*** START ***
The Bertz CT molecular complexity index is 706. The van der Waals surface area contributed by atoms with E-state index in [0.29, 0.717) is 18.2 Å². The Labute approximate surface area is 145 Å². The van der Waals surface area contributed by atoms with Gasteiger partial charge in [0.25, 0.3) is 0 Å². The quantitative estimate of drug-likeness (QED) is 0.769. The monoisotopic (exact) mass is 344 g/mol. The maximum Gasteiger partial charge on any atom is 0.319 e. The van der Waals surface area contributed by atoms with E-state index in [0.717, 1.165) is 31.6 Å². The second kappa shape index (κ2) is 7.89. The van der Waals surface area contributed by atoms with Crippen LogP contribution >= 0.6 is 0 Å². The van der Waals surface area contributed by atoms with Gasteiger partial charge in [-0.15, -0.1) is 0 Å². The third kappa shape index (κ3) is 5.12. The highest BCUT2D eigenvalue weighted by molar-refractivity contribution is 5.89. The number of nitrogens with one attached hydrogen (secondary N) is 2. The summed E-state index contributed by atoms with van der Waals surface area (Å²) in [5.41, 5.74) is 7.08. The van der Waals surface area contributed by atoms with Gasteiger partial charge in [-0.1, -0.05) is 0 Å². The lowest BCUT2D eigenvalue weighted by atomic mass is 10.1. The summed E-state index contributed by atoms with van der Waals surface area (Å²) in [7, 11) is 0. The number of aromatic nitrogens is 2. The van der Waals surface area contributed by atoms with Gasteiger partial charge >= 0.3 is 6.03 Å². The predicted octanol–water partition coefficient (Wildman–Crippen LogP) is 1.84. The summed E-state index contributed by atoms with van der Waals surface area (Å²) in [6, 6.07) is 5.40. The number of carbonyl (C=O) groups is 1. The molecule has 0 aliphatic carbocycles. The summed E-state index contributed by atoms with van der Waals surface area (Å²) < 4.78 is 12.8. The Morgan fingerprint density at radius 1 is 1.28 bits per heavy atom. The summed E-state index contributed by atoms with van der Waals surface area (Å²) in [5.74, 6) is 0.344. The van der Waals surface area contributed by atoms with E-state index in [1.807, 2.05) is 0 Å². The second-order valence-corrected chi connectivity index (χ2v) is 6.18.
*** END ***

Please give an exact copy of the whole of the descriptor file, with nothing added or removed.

The Bertz CT molecular complexity index is 706. The van der Waals surface area contributed by atoms with E-state index in [0.29, 0.717) is 18.2 Å². The Labute approximate surface area is 145 Å². The van der Waals surface area contributed by atoms with Gasteiger partial charge in [0.25, 0.3) is 0 Å². The quantitative estimate of drug-likeness (QED) is 0.769. The monoisotopic (exact) mass is 344 g/mol. The maximum Gasteiger partial charge on any atom is 0.319 e. The van der Waals surface area contributed by atoms with E-state index in [0.717, 1.165) is 31.6 Å². The second kappa shape index (κ2) is 7.89. The van der Waals surface area contributed by atoms with Crippen LogP contribution >= 0.6 is 0 Å². The van der Waals surface area contributed by atoms with Gasteiger partial charge in [-0.15, -0.1) is 0 Å². The third kappa shape index (κ3) is 5.12. The highest BCUT2D eigenvalue weighted by molar-refractivity contribution is 5.89. The number of nitrogens with one attached hydrogen (secondary N) is 2. The summed E-state index contributed by atoms with van der Waals surface area (Å²) in [5.41, 5.74) is 7.08. The van der Waals surface area contributed by atoms with Gasteiger partial charge in [-0.1, -0.05) is 0 Å². The lowest BCUT2D eigenvalue weighted by atomic mass is 10.1. The summed E-state index contributed by atoms with van der Waals surface area (Å²) in [7, 11) is 0. The number of aromatic nitrogens is 2. The van der Waals surface area contributed by atoms with Gasteiger partial charge >= 0.3 is 6.03 Å². The predicted octanol–water partition coefficient (Wildman–Crippen LogP) is 1.84. The summed E-state index contributed by atoms with van der Waals surface area (Å²) in [6, 6.07) is 5.40. The number of carbonyl (C=O) groups is 1. The molecule has 0 aliphatic carbocycles. The summed E-state index contributed by atoms with van der Waals surface area (Å²) < 4.78 is 12.8. The Morgan fingerprint density at radius 1 is 1.28 bits per heavy atom. The summed E-state index contributed by atoms with van der Waals surface area (Å²) in [5.74, 6) is 0.344. The van der Waals surface area contributed by atoms with E-state index in [1.807, 2.05) is 0 Å². The second-order valence-corrected chi connectivity index (χ2v) is 6.18.